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By James Careless
 

Canada’s exports to regions other than the United States have soared in the past decade

Numbers don’t lie. According to research compiled by Export Development Canada (EDC), Canadian goods and services exports to Asia between 2004–2013 grew by 89 per cent. Close behind in export growth for the same period were exports to Oceania (including Australia, Japan, and South Korea) with an 84 per cent increase, Africa and the Middle East going up 65 per cent and Europe with 45 per cent growth. The complete data set, which is part of the Institute for Research on Public Policy (IRPP) book-in-progress entitled Redesigning Canadian Trade Policies for New Global Realities, can be found at http://irpp.org/wp-content/uploads/2015/05/AOTS6-koldyk-et-al.pdf.

“The world is buying Canadian exports on an ever-increasing basis,” says Todd Winterhalt, EDC’s VP of international business development. “Moreover, there is lots of room for sales growth in specific areas of the globe for our country’s goods and services.”

Winterhalt points to Europe as the Next Big Market for Canadian exporters, thanks to the Comprehensive Economic and Trade Agreement (CETA) negotiated between Canada and the European Union (EU). CETA is now in the process of being ratified by all parties with an early 2017 deadline. “When CETA goes into effect, Canadian exporters will have access to a market that is bigger than the US or China,” he says. “We see potential for our European exports growing in volume by 30–50 per cent.”

The Greek economic crisis which has dominated recent headlines has overshadowed the rebounding financial health of the EU, says Winterhalt, and the continent’s growing demand for Canadian exports of all kinds. “Obviously our commodities are much wanted by European buyers, but so are our agricultural products, finished goods and business consulting expertise,” he tells 20/20 magazine. “With the reduction in tariffs in such a big market, Europe offers our exporters more opportunities for growth than NAFTA has.”

A second region that offers Canadian companies the chance for huge export growth is southeast Asia. “In countries such as the Philippines and Indonesia, we are seeing a huge increase in the size of the middle class and their buying power,” says Todd Winterhalt. “To put this potential into context, Indonesia’s population is 252 million, not much smaller than the US and its 319 million people.”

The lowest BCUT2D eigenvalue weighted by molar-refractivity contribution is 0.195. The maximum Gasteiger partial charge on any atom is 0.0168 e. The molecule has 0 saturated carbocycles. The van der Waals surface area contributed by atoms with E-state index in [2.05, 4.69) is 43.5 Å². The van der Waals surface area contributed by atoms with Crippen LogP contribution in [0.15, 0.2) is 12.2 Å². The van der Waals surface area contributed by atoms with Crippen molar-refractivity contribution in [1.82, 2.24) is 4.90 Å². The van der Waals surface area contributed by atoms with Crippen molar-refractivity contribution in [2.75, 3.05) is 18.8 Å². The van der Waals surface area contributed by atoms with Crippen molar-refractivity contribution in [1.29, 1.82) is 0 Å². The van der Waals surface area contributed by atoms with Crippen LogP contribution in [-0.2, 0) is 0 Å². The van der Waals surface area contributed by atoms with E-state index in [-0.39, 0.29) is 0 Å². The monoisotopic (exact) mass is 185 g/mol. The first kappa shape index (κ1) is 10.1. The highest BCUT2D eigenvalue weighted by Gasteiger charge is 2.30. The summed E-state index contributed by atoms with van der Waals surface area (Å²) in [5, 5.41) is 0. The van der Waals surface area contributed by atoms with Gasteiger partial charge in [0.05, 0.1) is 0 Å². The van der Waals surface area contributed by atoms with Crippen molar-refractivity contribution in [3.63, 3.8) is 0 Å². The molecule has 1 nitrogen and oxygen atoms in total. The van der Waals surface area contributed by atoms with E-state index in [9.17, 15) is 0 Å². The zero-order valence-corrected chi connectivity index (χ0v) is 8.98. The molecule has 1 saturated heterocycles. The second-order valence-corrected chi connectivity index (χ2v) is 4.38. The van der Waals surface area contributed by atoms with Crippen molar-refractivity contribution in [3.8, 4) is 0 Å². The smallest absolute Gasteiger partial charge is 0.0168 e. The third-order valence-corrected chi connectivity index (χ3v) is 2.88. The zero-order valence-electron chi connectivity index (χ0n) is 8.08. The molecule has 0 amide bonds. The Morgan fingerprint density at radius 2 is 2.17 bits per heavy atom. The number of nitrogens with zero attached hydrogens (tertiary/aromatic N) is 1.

In the next five years or so, EDC expects to see export opportunities improve in areas of Africa, particularly in Angola, Nigeria and South Africa. “Here, the demand will be for infrastructure renewal and power generation projects,” Winterhalt says. “These are areas that Canadian firms excel in.”

Clearly, there are all kinds of opportunities for Canadian exporters to prosper in the non-US global market. “But it is not enough to recognize where these opportunities lie,” says Danielle Goldfarb, associate director of the Global Commerce Centre at the Conference Board of Canada. “You have to have what it takes to capitalize on them.”

Specifically, what Canadian exporters need to succeed internationally is a Global Competitive Advantage (GCA); according to the HSBC-commissioned Conference Board report Selling to the World: The Keys to International Business Success. A GCA is a Canadian exporter’s ability to create superior value in the goods and services it sells to its international clients, compared to similar offerings from the exporter’s competition.

“A GCA is not about price alone,” says Goldfarb. “Rather, it describes the entire package that an exporter is offering — the overall value in quality, performance and reliability that the international client is getting for their money.”

Available online at www.hsbc.ca, the HSBC/Conference Board report offers examples of Canadian companies that are successfully leveraging their GCAs in the global export market. Their ranks include Ag Growth International (maker of superior grain handling/storage products), Clearwater Seafoods International (high-quality shellfish), Hammond Power Solutions (cutting-edge electrical equipment), DIRTT Environmental Solutions (customized commercial space interiors) and Westport Innovations (natural gas engines and vehicles), among others.

“All of these Canadian companies offer goods and services that offer real value for money, giving them tangible GCAs,” says Danielle Goldfarb. “They are among the vanguard of Canadian exporters who have gone beyond the Canadian and US markets to become truly global companies.”

These Canadian exporters have the strategic planning, local partners and deep pockets required to master the often-long international sales cycle. “These companies are also attuned to what their international clients want,” says EDC’s Todd Winterhalt. “In particular, these firms have adapted their goods and services to meet the varying needs of their regional clients, and they take pains to keep these goods and services fresh through ongoing improvements.” Many of these companies also take advantage of the export support services offered by EDC, including insurance to protect exporters’ Accounts Receivable payments from non-Canadian clients.

The bottom line: “The non-US global market is one that all Canadian exporters, large and small, should be taking a long, hard look at,” says Philip Turi, CME’s general counsel and director of global business services. “The long-term opportunities here are very real, and very big.” 

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